The manager of Sierra's hotel in Istanbul told CNN he last saw her on January 20th, the same night this security camera video was shot. She left her passport and most of her belongings behind in the hotel, family members say, but not her iPad, which she appeared to be using in the food court of the shopping mall.

This week, Sierra's husband and brother traveled from New York to Istanbul. On Tuesday, they spent the day at police headquarters here, meeting with officers from the missing person's unit. Both American and Turkish authorities are working hand in hand on the search.

REPRESENTATIVE MICHAEL GRIMM (R), NEW YORK: All authorities, everyone from the U.S. to the locals in Turkey are working at this as a missing person. They elevated it to every level possible. The bureau chief of missing persons is looking. I know that they are conducting a very logical investigation and they are pulling out all of the stops.

WATSON: While investigators work, family and friends hope and pray they can soon bring this missing mother back to her children.

(END VIDEOTAPE)

WATSON: Now, Wolf, a church in New York has helped raise some funds for the husband and brother of Sierra to help pay for their trip over here to Turkey and while the family waits and hopes, they are not telling her two children that their mother has gone missing so a very difficult period for the Sierra family right now -- Wolf.

BLITZER: Hope she is found and found quickly. Ivan, thanks very much.

A terrible accident has put a new spotlight on extreme sport. Critics say people are putting themselves in extreme danger so others can make big money.

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BLITZER: A horrific accident has ignited a new round of questions about the dangers of the so-called extreme sports, especially questions about whether safety is taking a back seat to money. CNN's Brian Todd is joining us now with a closer look at what's going on. Brian, the video is very dramatic.

BRIAN TODD, CNN CORRESPONDENT: It is, Wolf. You know, the X Games have always had inherent risks and that's what is so thrilling to so many fans, but today many observers are asking do they have to have an event where a 450-pound snow mobile does a back flip off a ramp.

More questions made all the more urgent by the fact that a snowmobiler is now fighting for his life.

(BEGIN VIDEOTAPE)

TODD (voice-over): What's usually a charge for the fans turned horrifying in a nanosecond. Freestyle snowmobiler Caleb Moore attempting to back flip his snowmobile in the X Games on ESPN couldn't make it all the way over.

The skis dug into the lip of the slope and the 450-pound machine came crashing down on top of him. After this accident Thursday, a concussion was first diagnosed, but then doctors discovered bleeding around his heart.

JASON BLEVINS, STAFF WRITER, "DENVER POST" (via telephone): Emergency heart surgery and complications from that surgery that led to a brain injury, brain complications.

TODD: The family now says Moore is in critical condition and is asking for continued prayers for his recovery. Christine Trankiem is trauma surgeon at Medstar Washington Hospital Center. She is not involved in this case --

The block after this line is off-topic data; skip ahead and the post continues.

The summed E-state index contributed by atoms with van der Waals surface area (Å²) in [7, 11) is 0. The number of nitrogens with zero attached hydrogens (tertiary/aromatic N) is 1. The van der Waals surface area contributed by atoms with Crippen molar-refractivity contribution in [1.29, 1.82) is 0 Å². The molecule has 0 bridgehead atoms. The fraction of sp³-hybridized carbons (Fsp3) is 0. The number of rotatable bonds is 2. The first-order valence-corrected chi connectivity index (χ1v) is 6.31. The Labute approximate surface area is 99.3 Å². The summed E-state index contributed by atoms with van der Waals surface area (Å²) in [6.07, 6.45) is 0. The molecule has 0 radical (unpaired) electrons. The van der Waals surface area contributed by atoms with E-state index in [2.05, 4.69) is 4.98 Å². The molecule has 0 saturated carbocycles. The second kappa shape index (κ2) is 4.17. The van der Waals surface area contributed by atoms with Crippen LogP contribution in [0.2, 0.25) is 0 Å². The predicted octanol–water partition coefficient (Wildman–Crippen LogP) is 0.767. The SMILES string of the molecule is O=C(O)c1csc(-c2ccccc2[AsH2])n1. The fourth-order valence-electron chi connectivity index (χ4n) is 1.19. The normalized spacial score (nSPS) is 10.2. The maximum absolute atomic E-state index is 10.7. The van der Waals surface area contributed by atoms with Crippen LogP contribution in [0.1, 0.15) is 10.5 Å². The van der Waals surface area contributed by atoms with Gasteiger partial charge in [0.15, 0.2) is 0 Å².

DR. CHRISTINE TRANKIEM, TRAUMA SURGEON, WASHINGTON HOSPITAL CENTER: This sounds very serious. This young man is critically injured at this point.

TODD: Moore is not the only athlete to be injured at these X Games. His brother, Colton, suffered a separated pelvis in the same event. A freestyle skier had a spinal fracture. A snowboarder got a concussion and it's not just the athletes at risk. Look what happened in another snowmobile crash. The runaway snowmobile plowed into a bank of spectators.

(on camera): Has this gone too far? I mean, flipping a snowmobile, is it too dangerous to even continue these games?

TRANKIEM: Well, it sounds like that there's been a number of injuries at the Winter X Games, including pelvic injuries, spine injuries. They do train all year for this. But it's important for the folks watching at home to realize that these acts, while exciting to watch, are potentially life threatening, limb threatening, and brain threatening acts if an accident should occur.

TODD (voice-over): But the thrill of these events for viewers and the profit margins for those taking part are hard to resist. For the athletes, the games mean endorsement dollars. Analysts say for ESPN, which doesn't televise the Olympics, these are the Olympics.

(END VIDEOTAPE)

TODD: And ESPN which organizes and televises the X Games just a short time ago e-mailed a statement to CNN on the X Games injuries. It said, in part, we have worked closely on safety issues with athletes, course designers and other experts for each of the 18 years of X Games, still one of the best complete at the highest level in any sport risks remain.

Caleb is a four-time X Games medalist who fell short on his rotation and on a move he has landed several times previously. The network also said it is constantly working to ensure spectator safety, Wolf, of course, that in relation to that accident where that snowmobile ran into the bank of spectators.

BLITZER: Yes, but Brian, while they are doing that, ESPN is also expanding these games significantly. Isn't that right?

TODD: They certainly are. They are going more global with them as well. They've added two more Winter X Games events this year in Aspen and in France. They are adding four more Summer X Games this year, including events in Brazil, Germany and Barcelona. They are expanding them internationally -- Wolf, it is a huge money maker for ESPN.

BLITZER: Brian Todd, thank you.